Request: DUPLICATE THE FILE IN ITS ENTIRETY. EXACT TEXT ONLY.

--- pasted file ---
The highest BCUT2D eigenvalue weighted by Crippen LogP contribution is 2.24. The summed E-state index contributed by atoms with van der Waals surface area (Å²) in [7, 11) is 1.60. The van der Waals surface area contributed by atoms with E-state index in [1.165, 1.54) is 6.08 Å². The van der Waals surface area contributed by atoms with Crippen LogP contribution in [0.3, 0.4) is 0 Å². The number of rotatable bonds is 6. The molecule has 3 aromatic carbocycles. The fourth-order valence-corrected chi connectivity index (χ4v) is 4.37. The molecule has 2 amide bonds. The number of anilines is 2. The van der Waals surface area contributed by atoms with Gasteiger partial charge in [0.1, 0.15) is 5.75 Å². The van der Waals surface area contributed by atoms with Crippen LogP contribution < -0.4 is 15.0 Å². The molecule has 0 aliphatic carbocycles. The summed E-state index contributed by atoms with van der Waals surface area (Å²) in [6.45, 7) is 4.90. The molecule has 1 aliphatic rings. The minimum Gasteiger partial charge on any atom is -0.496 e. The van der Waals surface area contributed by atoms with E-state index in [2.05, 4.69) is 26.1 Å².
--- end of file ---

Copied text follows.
The highest BCUT2D eigenvalue weighted by Crippen LogP contribution is 2.24. The summed E-state index contributed by atoms with van der Waals surface area (Å²) in [7, 11) is 1.60. The van der Waals surface area contributed by atoms with E-state index in [1.165, 1.54) is 6.08 Å². The van der Waals surface area contributed by atoms with Crippen LogP contribution in [0.3, 0.4) is 0 Å². The number of rotatable bonds is 6. The molecule has 3 aromatic carbocycles. The fourth-order valence-corrected chi connectivity index (χ4v) is 4.37. The molecule has 2 amide bonds. The number of anilines is 2. The van der Waals surface area contributed by atoms with Gasteiger partial charge in [0.1, 0.15) is 5.75 Å². The van der Waals surface area contributed by atoms with Crippen LogP contribution < -0.4 is 15.0 Å². The molecule has 0 aliphatic carbocycles. The summed E-state index contributed by atoms with van der Waals surface area (Å²) in [6.45, 7) is 4.90. The molecule has 1 aliphatic rings. The minimum Gasteiger partial charge on any atom is -0.496 e. The van der Waals surface area contributed by atoms with E-state index in [2.05, 4.69) is 26.1 Å².